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'The Daughter' | © Kino Lorber
'The Daughter' | © Kino Lorber

Exclusive Interview: Miranda Otto, From Eowyn to Espionage

Picture of Graham Fuller
Film Editor
Updated: 26 January 2017
Over the course of her career, the Australian leading lady has steadily moved from passive roles to dynamic ones that transcend even the “strong woman” archetype.

No one who saw The Lord of The Rings: The Two Towers will have forgotten the haunting image of Miranda Otto’s friendless Eowyn gazing across the fields of Rohan like a yearning Pre-Raphaelite maiden. And no one will forget the moment in The Return of the King when Eowyn proclaims her womanhood and slays Sauron’s “black captain” the Witch King of Angmar.

LOTR may be the diamond in Otto’s crown as a mainstream actress, but her resumé sparkles with a diverse array of nuanced performances. Predating Peter Jackson’s Tolkien films, she was outstanding in The Last Days of Chez Nous (as the ingenue), Love Serenade, The Well, Human Nature, The Way We Live Now (a step into brazenness on TV), and at her most maternally powerful in Julie Walking Home.

Otto’s post-Eowyn highlights include Through My Eyes: The Lindy Chamberlain Story, South Solitary, Reaching for the Moon, and The Homesman (in which she is convincingly insane). Her turn as a mole in the CIA in Homeland was a masterpiece in duplicity. She’ll walk a different kind of razor’s edge as a counter-terrorist chief in Fox’s upcoming 24: Legacy.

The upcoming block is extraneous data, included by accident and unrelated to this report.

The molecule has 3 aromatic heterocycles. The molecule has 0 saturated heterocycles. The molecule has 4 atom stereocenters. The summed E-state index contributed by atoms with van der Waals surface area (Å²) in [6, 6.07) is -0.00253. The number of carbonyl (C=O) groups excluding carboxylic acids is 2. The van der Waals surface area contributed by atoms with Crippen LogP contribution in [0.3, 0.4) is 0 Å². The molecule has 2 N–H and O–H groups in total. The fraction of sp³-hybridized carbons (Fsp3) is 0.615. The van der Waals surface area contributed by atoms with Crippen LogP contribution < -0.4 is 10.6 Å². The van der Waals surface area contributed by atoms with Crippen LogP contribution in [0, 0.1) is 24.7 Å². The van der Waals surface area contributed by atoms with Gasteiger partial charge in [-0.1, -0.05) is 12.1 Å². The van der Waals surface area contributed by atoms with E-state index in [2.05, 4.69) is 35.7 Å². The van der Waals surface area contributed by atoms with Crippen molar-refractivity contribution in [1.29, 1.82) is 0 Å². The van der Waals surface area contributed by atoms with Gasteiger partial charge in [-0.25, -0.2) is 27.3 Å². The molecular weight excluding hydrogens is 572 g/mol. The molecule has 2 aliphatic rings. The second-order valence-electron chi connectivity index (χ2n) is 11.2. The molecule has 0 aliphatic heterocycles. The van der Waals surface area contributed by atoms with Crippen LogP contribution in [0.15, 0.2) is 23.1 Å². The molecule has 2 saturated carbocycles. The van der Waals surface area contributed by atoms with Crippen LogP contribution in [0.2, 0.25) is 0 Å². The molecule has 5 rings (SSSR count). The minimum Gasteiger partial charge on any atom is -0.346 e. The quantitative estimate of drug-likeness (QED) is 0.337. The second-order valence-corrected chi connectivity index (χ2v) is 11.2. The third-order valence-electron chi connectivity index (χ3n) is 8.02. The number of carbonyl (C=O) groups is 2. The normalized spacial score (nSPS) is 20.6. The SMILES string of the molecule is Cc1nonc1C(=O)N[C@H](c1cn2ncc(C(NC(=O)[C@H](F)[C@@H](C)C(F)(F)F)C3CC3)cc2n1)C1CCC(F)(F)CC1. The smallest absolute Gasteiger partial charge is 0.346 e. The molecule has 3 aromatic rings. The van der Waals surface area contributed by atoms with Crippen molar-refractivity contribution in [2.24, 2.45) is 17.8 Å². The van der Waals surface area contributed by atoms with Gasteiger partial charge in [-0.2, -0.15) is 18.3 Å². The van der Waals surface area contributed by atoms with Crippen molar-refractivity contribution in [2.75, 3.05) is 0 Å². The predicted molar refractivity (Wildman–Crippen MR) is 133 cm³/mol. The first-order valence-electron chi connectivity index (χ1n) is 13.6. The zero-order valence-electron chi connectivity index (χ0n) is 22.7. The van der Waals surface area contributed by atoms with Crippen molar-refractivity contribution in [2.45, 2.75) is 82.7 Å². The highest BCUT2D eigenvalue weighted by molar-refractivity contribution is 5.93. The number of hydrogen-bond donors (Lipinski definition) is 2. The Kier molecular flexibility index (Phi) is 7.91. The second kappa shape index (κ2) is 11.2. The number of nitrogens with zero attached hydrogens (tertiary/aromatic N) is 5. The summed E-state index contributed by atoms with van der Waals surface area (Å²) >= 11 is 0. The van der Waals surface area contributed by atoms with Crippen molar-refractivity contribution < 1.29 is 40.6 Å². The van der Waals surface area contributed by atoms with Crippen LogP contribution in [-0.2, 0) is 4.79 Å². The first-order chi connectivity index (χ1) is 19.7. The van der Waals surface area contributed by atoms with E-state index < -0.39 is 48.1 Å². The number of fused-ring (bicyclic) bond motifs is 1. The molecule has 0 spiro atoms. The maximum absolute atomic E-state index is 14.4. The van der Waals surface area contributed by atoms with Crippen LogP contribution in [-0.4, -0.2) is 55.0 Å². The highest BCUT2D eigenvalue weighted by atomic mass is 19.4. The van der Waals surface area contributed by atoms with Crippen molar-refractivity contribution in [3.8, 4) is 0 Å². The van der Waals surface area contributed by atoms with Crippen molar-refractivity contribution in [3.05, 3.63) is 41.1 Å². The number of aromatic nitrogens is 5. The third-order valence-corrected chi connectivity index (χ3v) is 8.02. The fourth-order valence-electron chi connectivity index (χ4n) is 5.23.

She is on top form again in the new US release The Daughter — her role that of a schoolteacher and homemaker who has a grievous confession to make to her husband (Ewen Leslie) concerning their teenage daughter (Odessa Young). Culture Trip caught up with the Aussie star one recent Sunday morning.


Otto as Eowyn in ‘The Lord of the Rings: The Two Towers’ | © New Line Cinema

Culture Trip: Writer-director Simon Stone adapted The Daughter from Ibsen’s The Wild Duck. Was that part of the attraction for you?

Miranda Otto: I’m a great fan of Ibsen’s writing. He deals with things in his plays that are universal and still relevant today. But there’s a long history to this for me. The first film I ever auditioned for was The Wild Duck [1984], with Jeremy Irons and Liv Ullmann. I actually had no idea what an audition was, and I didn’t get the part.

Years later, I heard about Simon’s stage production of the play and how brilliant it was, but I had missed it. I was working on a film in Melbourne when it was revived, and I was compelled to see it. I’m drawn to certain events that I feel are going to be significant somehow. About two years later, my agent rang me and said, “Simon Stone wants to meet you because he’s making The Wild Duck into a film.” And so I went to meet him and ended up playing Charlotte. It may not have happened in the same way if I hadn’t been to see the play and grasped his vision of it.

CT: It was a contemporary version?

MO: Yes — set more in the city than the film is. He completely changed it when he wrote the film, which doesn’t bear that much resemblance to the play. In fact, when he set out to write the screenplay. he decided he wouldn’t use one line from the play, though he later put a few things back in, I believe.